Tuesday, June 1, 2010

Dead in the Family by Charlaine Harris

The Southern Vampire Mysteries, a.k.a. the Sookie Stackhouse series, is not exceptionally well-written. Like, at all. And yet somehow this series keeps chugging along, Charlaine Harris is under contract for at least two to three more books, there's a hugely popular HBO show based on it, and most importantly... I read them. And I am a self-admitted sorta-book snob.

Dead in the Family is like the 53rd book in this series (okay, okay... it's the tenth. Eleventh if you include the collection of craptacular short stories). As it is a series, it's a continuation of what happened in the last few books: The Vampire territory of Louisiana is in turmoil, Sookie is still recovering from the torture inflicted on her by a few really screwed up fairies, and Eric is... well... still hot. Oh, and someone is pissed at Sookie and wants to kill her. Because each book features a new someone out to kill the Sookster.

Anyway, ever since its release about two weeks ago, I've been hearing snippets about this book, and they have all been bad things. That made me sad because even though the series is borderline ridiculous, it's still highly entertaining and full of awesomesauce such as sexy vampires, insanely hot male fairy strippers who pose for romance novel covers, and even Undead Elvis. Who doesn't love Undead Elvis?!?

So point being, I started reading this book with the knowledge that while it would be entertaining for me, it would probably suck all-in-all. But I am happy to report that it did NOT totally suck! I liked it better than Dead and Gone (Sookie book #9), so that was its first thumbs up. The book also introduced another famous undead person, which is thumbs up #2, because let's face it: I love going to Wikipedia and looking up photos of said person and trying to imagine him or her as a vampire. It's pretty awesome entertainment for me. I also like that there was a nice all-around focus on the supes in general. No focusing just on the vampires or just on the weres or just on the fairies. We got some diversity in this one, and that was fun.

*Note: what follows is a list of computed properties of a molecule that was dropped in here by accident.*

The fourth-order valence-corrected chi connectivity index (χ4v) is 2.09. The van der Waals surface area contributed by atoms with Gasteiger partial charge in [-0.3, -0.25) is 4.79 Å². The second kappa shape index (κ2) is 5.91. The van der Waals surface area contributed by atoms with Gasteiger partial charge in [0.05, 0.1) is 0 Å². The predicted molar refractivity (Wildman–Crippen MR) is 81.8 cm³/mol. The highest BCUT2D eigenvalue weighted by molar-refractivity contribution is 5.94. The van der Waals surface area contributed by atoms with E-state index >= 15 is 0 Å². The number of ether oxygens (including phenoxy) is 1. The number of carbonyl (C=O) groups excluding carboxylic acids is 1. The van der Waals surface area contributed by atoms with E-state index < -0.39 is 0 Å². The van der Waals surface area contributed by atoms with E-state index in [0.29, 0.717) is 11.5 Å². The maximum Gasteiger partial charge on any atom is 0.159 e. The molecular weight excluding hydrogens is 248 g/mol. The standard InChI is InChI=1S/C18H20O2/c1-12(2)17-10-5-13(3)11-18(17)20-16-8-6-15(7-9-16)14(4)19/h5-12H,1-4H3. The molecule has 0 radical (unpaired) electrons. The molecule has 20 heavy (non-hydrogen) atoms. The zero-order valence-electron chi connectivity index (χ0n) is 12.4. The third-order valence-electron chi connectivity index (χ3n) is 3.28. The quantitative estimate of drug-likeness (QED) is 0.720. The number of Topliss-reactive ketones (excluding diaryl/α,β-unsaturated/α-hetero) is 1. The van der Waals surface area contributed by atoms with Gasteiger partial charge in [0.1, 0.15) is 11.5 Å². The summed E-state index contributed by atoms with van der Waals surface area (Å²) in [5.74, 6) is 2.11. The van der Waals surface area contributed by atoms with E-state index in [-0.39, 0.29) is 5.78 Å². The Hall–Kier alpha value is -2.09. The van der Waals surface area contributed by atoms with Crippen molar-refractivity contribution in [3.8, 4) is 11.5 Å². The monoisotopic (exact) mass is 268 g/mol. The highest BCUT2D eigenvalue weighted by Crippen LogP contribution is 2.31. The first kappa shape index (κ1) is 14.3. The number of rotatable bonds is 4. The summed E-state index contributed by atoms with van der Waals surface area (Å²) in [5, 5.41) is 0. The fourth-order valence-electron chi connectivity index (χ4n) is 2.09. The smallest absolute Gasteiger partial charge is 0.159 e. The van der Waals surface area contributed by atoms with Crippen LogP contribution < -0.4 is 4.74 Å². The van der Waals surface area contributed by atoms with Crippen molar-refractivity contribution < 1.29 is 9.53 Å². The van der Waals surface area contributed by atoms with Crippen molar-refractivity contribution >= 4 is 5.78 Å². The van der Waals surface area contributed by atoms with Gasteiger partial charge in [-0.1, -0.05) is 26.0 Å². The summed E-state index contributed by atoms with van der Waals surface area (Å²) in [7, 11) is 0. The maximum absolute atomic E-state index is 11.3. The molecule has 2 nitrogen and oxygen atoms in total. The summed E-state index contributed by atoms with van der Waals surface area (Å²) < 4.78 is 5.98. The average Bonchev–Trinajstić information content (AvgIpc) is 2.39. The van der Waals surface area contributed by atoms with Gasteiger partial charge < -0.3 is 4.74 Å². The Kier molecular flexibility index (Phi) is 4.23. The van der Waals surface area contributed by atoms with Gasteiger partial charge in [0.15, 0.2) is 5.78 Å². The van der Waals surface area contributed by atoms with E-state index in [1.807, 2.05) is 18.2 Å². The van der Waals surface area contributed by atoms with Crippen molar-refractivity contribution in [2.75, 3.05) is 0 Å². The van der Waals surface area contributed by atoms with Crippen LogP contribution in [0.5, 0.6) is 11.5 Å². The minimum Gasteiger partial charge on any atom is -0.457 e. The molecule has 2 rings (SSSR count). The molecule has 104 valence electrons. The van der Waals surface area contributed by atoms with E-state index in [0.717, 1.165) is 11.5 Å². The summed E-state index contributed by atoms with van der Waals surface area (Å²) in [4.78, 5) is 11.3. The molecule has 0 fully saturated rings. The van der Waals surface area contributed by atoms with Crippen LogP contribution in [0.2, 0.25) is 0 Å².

There were a few downsides to the book, unfortunately. The first was that there was a lot of filler. I don't need to hear about every meal Sookie eats. I was also not a fan of one particular storyline, though obviously that is personal preference. I also felt that this did not follow a good novel format. What I mean by this is that the book started with one storyline, but then that one was left rather loose as two new ones took over. In other words, the book was all over the place it seemed. It almost felt as though someone asked Charlaine Harris to produce a book with a set number of words, but when she finished her first draft said, "Oh, crap! I'm about 50,000 words too short. I better add a few snippets of a storyline over here, and no one will notice if I totally neglect it and disregard it until the next novel. And I also better describe Sookie's meals in a little more detail to add a couple thousand over there. Uh oh, I'm still short though! Well, I guess I can throw a couple scenes in with this character. And that ought to do it!"

All in all, if you dig the series, read this one. But don't read them out of order or you will be so incredibly lost.

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